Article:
**:: QUESTION ::**

**" Hey, I’m trying to solve a game using Bayes-Nash equilibrium. The two players are a prisoner who would stab or don't stab and the second player is a prison guard who will tase or don't tase. Either way the guard best option will always be to tase. How can I find a Bayes-Nash equilibrium for this problem? "****PART ONE**::**ASSUMPTIONS**

**To answer this question, we first have to make some assumptions about the scenario given to us. Remember that for a Bayesian game, there is one additional player that exists in the situation - Nature. Nature is a non-strategic player that is represented in the decision node tree to endow players with private information about their payoffs in certain circumstances.**

In this case, we know that the options for the Prison Guard are to “Tase” and “Not Tase”, while that of the Prisoner is to “Stab” or “Don’t Stab”. While the Prison Guard’s best option is always to tase, we are unsure of what the prisoner’s best choice is; this would be dependent on the prisoner’s nature. If they are violent, the prisoner’s payoffs would be different than if they are peaceful, due to the presence or absence of guilt for hurting someone who was unarmed.In this case, we know that the options for the Prison Guard are to “Tase” and “Not Tase”, while that of the Prisoner is to “Stab” or “Don’t Stab”. While the Prison Guard’s best option is always to tase, we are unsure of what the prisoner’s best choice is; this would be dependent on the prisoner’s nature. If they are violent, the prisoner’s payoffs would be different than if they are peaceful, due to the presence or absence of guilt for hurting someone who was unarmed.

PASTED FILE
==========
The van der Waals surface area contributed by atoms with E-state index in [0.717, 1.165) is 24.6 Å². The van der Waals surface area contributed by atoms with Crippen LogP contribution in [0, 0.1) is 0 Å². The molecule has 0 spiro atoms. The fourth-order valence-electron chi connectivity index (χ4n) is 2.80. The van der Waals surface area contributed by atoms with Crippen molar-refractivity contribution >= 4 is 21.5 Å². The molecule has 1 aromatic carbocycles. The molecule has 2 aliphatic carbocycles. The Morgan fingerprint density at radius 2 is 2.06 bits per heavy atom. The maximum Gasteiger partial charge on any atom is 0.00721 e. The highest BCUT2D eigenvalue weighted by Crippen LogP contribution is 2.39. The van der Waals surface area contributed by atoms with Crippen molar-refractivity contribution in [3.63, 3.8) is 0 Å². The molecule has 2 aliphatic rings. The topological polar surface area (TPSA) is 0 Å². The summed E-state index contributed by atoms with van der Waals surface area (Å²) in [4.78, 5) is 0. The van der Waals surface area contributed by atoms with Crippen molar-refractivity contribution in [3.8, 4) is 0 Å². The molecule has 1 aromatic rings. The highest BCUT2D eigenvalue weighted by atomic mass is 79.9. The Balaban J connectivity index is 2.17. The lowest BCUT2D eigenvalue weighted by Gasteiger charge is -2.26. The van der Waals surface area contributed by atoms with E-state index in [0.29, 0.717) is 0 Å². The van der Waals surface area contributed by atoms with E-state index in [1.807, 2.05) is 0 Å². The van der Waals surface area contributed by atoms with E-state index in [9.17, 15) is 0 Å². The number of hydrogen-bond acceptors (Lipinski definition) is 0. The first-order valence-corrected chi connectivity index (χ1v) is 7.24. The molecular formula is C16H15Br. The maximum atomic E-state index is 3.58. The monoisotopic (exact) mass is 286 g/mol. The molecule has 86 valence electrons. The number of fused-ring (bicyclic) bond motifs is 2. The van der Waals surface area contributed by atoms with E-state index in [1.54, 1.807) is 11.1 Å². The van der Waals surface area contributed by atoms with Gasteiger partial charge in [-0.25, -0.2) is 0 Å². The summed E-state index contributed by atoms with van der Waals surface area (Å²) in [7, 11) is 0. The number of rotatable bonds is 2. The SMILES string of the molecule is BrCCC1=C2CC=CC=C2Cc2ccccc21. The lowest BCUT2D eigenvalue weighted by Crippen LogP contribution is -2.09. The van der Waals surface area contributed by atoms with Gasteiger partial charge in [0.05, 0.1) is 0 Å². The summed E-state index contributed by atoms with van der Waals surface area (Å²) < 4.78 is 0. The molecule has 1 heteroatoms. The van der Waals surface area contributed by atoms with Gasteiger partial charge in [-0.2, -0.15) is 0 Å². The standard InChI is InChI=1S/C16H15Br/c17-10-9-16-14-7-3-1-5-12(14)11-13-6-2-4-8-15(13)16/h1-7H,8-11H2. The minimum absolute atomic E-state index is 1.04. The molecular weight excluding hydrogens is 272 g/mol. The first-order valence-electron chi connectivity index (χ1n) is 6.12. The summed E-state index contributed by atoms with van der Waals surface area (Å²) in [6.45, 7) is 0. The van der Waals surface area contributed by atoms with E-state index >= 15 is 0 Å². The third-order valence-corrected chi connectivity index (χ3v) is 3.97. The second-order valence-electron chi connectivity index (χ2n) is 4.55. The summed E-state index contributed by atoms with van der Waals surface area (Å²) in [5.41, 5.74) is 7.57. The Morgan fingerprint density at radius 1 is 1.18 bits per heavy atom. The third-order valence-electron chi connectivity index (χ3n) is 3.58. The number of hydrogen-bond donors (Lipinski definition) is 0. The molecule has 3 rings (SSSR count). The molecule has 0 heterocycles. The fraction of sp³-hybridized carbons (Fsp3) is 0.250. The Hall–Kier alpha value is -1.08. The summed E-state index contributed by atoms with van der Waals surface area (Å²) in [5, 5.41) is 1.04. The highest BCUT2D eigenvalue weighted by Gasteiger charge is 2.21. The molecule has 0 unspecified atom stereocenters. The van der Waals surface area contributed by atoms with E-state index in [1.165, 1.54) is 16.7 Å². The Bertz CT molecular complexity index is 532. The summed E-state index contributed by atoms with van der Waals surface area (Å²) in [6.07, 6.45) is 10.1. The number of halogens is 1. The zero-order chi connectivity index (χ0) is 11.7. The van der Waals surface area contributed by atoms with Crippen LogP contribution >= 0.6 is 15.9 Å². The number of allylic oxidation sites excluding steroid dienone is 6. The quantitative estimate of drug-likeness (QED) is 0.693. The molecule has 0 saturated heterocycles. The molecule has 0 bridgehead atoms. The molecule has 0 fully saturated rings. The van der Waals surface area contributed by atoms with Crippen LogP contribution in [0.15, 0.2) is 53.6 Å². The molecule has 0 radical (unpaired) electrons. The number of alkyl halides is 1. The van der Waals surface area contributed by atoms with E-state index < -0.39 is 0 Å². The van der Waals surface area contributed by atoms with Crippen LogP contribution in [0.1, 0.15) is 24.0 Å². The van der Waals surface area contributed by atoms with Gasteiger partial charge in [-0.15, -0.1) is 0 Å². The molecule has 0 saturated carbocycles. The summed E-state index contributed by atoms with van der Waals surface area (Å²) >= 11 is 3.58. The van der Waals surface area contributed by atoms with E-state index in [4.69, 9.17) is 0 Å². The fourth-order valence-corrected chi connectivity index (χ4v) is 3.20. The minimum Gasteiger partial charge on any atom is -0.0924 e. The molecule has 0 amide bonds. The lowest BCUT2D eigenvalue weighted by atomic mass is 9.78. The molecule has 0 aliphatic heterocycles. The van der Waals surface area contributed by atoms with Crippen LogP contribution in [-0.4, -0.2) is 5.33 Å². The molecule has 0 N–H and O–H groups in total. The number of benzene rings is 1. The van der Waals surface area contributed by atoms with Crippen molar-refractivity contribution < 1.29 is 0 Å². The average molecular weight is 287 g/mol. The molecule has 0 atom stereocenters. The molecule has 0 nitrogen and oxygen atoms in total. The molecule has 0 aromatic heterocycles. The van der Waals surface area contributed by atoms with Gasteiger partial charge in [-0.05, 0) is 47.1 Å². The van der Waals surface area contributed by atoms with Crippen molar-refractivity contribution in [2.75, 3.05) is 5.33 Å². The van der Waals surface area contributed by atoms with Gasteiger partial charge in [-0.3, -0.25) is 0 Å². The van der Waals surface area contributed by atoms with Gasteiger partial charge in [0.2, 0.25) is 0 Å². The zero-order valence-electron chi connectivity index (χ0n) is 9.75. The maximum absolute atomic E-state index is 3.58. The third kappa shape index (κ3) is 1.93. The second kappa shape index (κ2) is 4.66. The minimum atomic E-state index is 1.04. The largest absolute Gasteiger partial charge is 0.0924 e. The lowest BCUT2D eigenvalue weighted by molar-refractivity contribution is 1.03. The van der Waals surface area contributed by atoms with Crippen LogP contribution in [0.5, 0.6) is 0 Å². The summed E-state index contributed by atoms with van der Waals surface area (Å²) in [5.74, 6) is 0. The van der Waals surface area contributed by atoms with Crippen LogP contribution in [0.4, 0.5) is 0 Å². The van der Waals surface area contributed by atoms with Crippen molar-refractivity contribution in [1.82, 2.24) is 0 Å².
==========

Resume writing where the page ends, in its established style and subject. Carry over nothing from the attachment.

**PART TWO :: SETTING UP PAYOFFS**

**Therefore, we can represent this game’s payoffs in the following payoff matrices.**

Note: the exact number assigned to these payoffs do not necessarily matter as long as they fit the conditions of the question presented.

When filling in the payoffs for the prisoner’s violent nature, we can assume that stabbing an undefended guard would give them a higher payoff than if the guard had also tased them. Likewise, not choosing to stab when they are tased would only lead to a negative payoff. If neither attack, then there is no positive or negative outcome.

When filling the payoffs for the prisoner’s peaceful nature, we can assume that stabbing an undefended guard would give them a negative payoff, since they would not want to attack someone who is undefended. On the other hand, the prisoner choosing not to stab when they are tased would still produce a negative payoff, since they are still hurt when sticking with their pacifist beliefs. Therefore, the only time the peaceful prisoner would have a positive payoff is if they chose to not stab and the prison guard also chose not to tase. If the prisoner stabbed when the prison guard tased, the payoff for the prisoner would be neither positive nor negative, since they broke from their pacifist rules but still was vindicated through self-defense by the prison guard’s tase. We can see that regardless of the prisoner’s nature, the payoffs for the prison guard is always highest when they decide to tase as fitting with the question’s conditions.Note: the exact number assigned to these payoffs do not necessarily matter as long as they fit the conditions of the question presented.

When filling in the payoffs for the prisoner’s violent nature, we can assume that stabbing an undefended guard would give them a higher payoff than if the guard had also tased them. Likewise, not choosing to stab when they are tased would only lead to a negative payoff. If neither attack, then there is no positive or negative outcome.